Finish Each Day and Be Done With It
You just decided to take action on an issue and immediately knew it was wrong, so you made corrections, but it still wasn't good. The next day you are sure something different needs to be said or done, but you can't think of what. What do you do? Most of us will spend days agonizing over our decisions. We may ask others seeking their counsel or say nothing while worrying about the outcome. As a result, we suffer individually, our relationships with others suffer, and most frequently, our future thinking suffers.
While the quote below is from over a hundred years ago, I find it well worth our time to stop for a minute and think about how you might live this statement and what it could mean for your life. Indeed, not everything can fit into this way of thinking, or can it?
"Finish each day and be done with it. You have done what you could. Some blunders and absurdities no doubt crept in; forget them as soon as you can. Tomorrow is a new day. You shall begin it serenely and with too high of a spirit to be encumbered with your old nonsense."
Ralph Waldo Emerson
This concept was challenging for me to understand and thus apply to my everyday life. My difficulties were due to my inability to use this quote myself, i.e., it needed to be personal to me. But, as I discovered, this is the key. First, I had so many issues coming at me that it felt like an avalanche of failures was upon me. Then, to make matters worse, were the people who wanted to point fingers, make accusations, or in general, make me the center point of their blame.
One of our worldly sports, if you can call it that, is when something is less than perfect, or they don't agree with something, people like to search out the perpetrator, assess blame, and then criticize it. We can't seem to let go. Irrespective of public figures or in the home as spouses go, we usually have a long memory of things that have gone wrong. And much like the media, we keep score! Yes, we do; you never know when some obtuse event will come back to haunt you, or an event will occur that allows you to even the score.
Why, then, do we constantly work on remembering and issue-shaming each other? After all, keeping score is the kiss of death for love, intimacy, and relationships.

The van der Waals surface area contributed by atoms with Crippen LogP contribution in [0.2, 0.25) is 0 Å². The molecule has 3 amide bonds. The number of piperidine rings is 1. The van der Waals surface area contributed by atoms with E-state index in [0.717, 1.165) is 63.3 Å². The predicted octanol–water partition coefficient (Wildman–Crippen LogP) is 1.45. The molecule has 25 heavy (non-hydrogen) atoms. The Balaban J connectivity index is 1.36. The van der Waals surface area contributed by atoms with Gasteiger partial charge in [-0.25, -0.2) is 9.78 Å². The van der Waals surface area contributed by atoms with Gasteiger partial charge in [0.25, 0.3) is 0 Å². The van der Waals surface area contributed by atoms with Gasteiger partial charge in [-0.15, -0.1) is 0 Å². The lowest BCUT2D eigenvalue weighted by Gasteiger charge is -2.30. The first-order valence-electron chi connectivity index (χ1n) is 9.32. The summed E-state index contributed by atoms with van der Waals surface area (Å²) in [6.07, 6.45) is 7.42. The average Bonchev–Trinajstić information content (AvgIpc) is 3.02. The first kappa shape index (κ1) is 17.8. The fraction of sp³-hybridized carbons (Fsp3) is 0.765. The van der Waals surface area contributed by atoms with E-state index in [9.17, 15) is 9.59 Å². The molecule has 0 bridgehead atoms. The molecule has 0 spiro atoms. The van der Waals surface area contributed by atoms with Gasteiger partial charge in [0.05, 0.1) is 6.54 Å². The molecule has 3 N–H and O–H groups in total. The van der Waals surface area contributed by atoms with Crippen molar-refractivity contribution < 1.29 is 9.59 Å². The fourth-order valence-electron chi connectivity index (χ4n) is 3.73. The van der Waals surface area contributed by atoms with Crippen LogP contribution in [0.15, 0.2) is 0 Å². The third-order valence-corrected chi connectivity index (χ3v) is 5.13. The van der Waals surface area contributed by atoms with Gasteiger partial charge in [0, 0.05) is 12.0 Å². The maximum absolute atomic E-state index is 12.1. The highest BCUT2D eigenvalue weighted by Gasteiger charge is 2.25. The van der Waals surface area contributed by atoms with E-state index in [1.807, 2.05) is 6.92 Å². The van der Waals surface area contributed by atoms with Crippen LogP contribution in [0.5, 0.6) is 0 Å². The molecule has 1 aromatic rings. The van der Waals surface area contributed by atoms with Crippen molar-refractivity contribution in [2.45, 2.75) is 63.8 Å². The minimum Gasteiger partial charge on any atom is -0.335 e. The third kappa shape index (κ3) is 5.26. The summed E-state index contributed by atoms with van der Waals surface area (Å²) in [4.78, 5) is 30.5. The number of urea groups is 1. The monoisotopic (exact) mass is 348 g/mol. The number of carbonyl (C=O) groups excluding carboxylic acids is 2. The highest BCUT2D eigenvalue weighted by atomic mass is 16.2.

I've listed several thoughts that come to mind:
Experiences that have shaped one's life
Not knowing how to listen or talk to someone, possibly shy
Inability to speak openly and honestly without being hurtful
While this list is incomplete, it gives one an idea of possible areas to consider. For example, most people live and react to life's events based on their experiences. But unfortunately, they have never been coached or seen good examples of people listening &/or talking, leaving them unable to speak openly and honestly without being hurtful. And they do not know how to apply the principle quoted above.
Why do I think this quote is so important to put into action? It's because I have, and it works. The lion's share of us are hard-working, honest individuals. We pride ourselves in the jobs we do and how we do them. You might say we are on the "top of our game." It's not that we don't make mistakes, but that when we find them, and we do, we correct them as best and fast as we can. So let's use this thought as a baseline for applying the quote, "finish each day and be done with it."
Last week's article on happiness missed one significant thought: "finish each day and be done with it." You can't find happiness if someone is constantly second-guessing you. So stand tall, breathe deeply, and go forth, knowing you have done your best.
Imagine a world where everyone puts this concept to practice.
Ralph Waldo Emerson https://en.wikipedia.org/wiki/Ralph_Waldo_Emerson
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